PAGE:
Dwayne’s art has been purchased by many private collectors, but his best credit to date is the purchase of a “Makah Whaler” by the Makah Tribal Council for permanent display in the Makah Museum and Research Center, Neah Bay, Washington.


Frank Charlie is a member of the Penelakut Band of the Coast Salish people.  He was born October 28, 1949 on the Kuper Island Reserve off the east coast of Vancouver Island where he still resides.

Taught by Glen Edwards, a master carver from Chemainus, Frank comes by his artistic talent naturally.  His grandfather, Charlie Edwards, was well known as a carver of West Coast Long Masks and Walking Sticks for ceremonial usage by the Penelakut’s.  Frank Charlie carries on this heritage as a Mask Dancer today.

The knitting of Cowichan sweaters has also been a part of Frank’s family.  Up until two years ago, this is how Frank supported his family, winning awards for his design and workmanship.  Today he is engaged full time as a carver with his work on view in galleries both in British Columbia and the State of Washington.


Gary Buckman was born on the Pine Ridge Indian Reservation, South Dakota and raised at the Wounded Knee, (Chunkpe Opi) - Oglala Lakota.  He has been a full time artist for 20 years, inspired by his cultural heritage and background.  He now lives in the Northwest and enjoys hiking and the natural beauty of the area.


Much of my life and career has been spent in Alaska.  In 1975 I married a fine young woman of Tlingit ancestry.  She is a member of the Eagle moiety.  In keeping with tradition, I was adopted into the opposite moiety, the Raven, and given the name “Yaana Gut Yehih.”  This means “Walking Raven.”  This was one of the proudest moments of my life and I feel honored to be numbered among the Kaach.adi clan of Kake, Alaska.

My association with this culture and the years I lived in the village of Kake left an indelible impression.  The proud traditions of the ancient Northwest Coast artists invited and challenged me to create images of my own that married my background in landscape and wildlife techniques to my new interest in Northwest Coast design.  This is a most exciting direction for my art.  By God’s grace and the support of my family, friends, and collectors.  I look forward to many more creative years.  Thank you all!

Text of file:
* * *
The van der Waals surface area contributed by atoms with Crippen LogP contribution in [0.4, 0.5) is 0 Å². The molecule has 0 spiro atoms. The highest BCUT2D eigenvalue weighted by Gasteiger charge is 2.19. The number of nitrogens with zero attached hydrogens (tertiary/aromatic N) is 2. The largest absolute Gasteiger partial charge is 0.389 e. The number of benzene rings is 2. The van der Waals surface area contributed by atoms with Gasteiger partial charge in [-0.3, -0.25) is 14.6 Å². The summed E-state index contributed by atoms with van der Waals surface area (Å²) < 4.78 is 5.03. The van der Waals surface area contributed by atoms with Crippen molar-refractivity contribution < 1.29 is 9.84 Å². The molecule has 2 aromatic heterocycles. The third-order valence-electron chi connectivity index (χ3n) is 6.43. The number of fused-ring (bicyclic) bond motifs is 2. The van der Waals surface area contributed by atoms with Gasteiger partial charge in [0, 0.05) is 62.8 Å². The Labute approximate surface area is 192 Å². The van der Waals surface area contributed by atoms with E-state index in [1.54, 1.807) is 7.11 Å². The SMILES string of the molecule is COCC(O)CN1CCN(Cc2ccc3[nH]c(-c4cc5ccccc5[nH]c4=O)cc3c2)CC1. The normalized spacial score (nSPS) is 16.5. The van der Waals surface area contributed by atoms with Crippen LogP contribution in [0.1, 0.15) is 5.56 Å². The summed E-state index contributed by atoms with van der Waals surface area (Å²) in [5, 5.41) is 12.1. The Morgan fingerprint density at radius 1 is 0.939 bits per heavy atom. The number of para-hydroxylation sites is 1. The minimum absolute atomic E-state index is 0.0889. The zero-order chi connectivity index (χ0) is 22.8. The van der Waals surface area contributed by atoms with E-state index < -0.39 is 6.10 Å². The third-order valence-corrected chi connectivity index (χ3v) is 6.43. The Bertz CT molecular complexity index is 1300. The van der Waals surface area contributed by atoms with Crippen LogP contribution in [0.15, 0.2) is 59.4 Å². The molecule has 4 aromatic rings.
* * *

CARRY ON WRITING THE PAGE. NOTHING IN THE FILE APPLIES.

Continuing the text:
~Makah Artist~

Greg Colfax was trained as an educator and in creative writing, with degrees from both Western Washington University and the University of Washington.  He has taught both in the Native American Studies program at Evergreen State College and in elementary and high school at Neah Bay.  He began his training as a carver in 1978 under Art Thompson, George David, Steve Brown, and Loren White.  He has been described as an “artist, fisherman, canoe company manager, poet, and philosopher”.  Two of his pieces were included in the traveling exhibition “Lost and Found Traditions,” a drum, and an innovative bentwood whaler’s box that was featured on the cover of the exhibition catalogue.

In 1985 a twelve-foot figure of a woman drumming was carved by Colfax for the Native American Studies Program at Evergreen State College in Olympia where it now stands.  In addition, Colfax was recently commissioned by the city of Tukwila to produce a fifty-foot carved and painted cedar mural as a public art project for Tukwila City Hall.  Colfax has researched the collections at the Burke Museum, Royal British Columbia Museums, and the Makah elders about the meaning and uses of art objects and utensils.  Today he is considered a master carver in Neah Bay, working with apprentices.  In addition to his Many commissions for original carvings, Colfax also restores old pieces.


~Jamestown S’Klallam~

Janet Duncan is a Jamestown S’Klallam Tribal Member and respected Elder.  She is from the Ellis-Becker family and was born at the old Sequim Hospital in 1937.  In her adult life Janet had a strong desire to introduce her grandson to his American Native culture and she began volunteering at various Tribal activities.  She also gave of her time to the Jamestown Children’s Program and this is where a passion for beadwork was born.  She learned from a fellow Tribal Member at the age of 48.  Janet’s enthusiasm for the art is infectious and she continues to give much of her time helping others learn the art of beading.


~Jamestown S’Klallam Tribal Artist~

Jeff began his career as an artist about 15 years ago Carving came naturally to him.  His biggest influence on his artistry is Roger Fernandez from the Lower Elwha.  “He taught me how free you can be with your work,” Jeff says.  “And he got me started on working with Salish design.  With Salish design you work with three shapes, a circle, a triangle and a crescent.  You don’t know what you will come up with until you start to carve.  It’s also more indigenous to this area. “Jeff says.  “This is a tradition I’m carrying on. When people look at my work, I’d like them to think that this is what people were doing 500, 600, even 700 years ago.  I’d like my brand-new pieces to look as if they’ve been around for hundreds of years.”